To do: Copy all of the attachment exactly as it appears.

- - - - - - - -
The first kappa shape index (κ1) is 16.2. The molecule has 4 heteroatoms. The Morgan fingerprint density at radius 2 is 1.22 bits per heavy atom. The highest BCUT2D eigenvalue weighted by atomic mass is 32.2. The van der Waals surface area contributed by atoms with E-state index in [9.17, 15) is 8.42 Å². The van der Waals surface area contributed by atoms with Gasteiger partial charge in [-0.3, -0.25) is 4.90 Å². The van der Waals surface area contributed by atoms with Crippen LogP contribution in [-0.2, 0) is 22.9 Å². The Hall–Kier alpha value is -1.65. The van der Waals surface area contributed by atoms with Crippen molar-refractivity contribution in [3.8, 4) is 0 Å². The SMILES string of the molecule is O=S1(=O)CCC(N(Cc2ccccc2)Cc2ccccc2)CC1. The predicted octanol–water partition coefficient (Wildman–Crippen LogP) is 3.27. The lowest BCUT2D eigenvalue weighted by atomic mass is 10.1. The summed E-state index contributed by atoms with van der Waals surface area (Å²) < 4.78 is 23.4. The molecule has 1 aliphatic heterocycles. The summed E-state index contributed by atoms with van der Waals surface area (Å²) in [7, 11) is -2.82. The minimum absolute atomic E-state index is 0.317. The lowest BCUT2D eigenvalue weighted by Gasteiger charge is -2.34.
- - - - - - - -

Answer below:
The first kappa shape index (κ1) is 16.2. The molecule has 4 heteroatoms. The Morgan fingerprint density at radius 2 is 1.22 bits per heavy atom. The highest BCUT2D eigenvalue weighted by atomic mass is 32.2. The van der Waals surface area contributed by atoms with E-state index in [9.17, 15) is 8.42 Å². The van der Waals surface area contributed by atoms with Gasteiger partial charge in [-0.3, -0.25) is 4.90 Å². The van der Waals surface area contributed by atoms with Crippen LogP contribution in [-0.2, 0) is 22.9 Å². The Hall–Kier alpha value is -1.65. The van der Waals surface area contributed by atoms with Crippen molar-refractivity contribution in [3.8, 4) is 0 Å². The SMILES string of the molecule is O=S1(=O)CCC(N(Cc2ccccc2)Cc2ccccc2)CC1. The predicted octanol–water partition coefficient (Wildman–Crippen LogP) is 3.27. The lowest BCUT2D eigenvalue weighted by atomic mass is 10.1. The summed E-state index contributed by atoms with van der Waals surface area (Å²) < 4.78 is 23.4. The molecule has 1 aliphatic heterocycles. The summed E-state index contributed by atoms with van der Waals surface area (Å²) in [7, 11) is -2.82. The minimum absolute atomic E-state index is 0.317. The lowest BCUT2D eigenvalue weighted by Gasteiger charge is -2.34.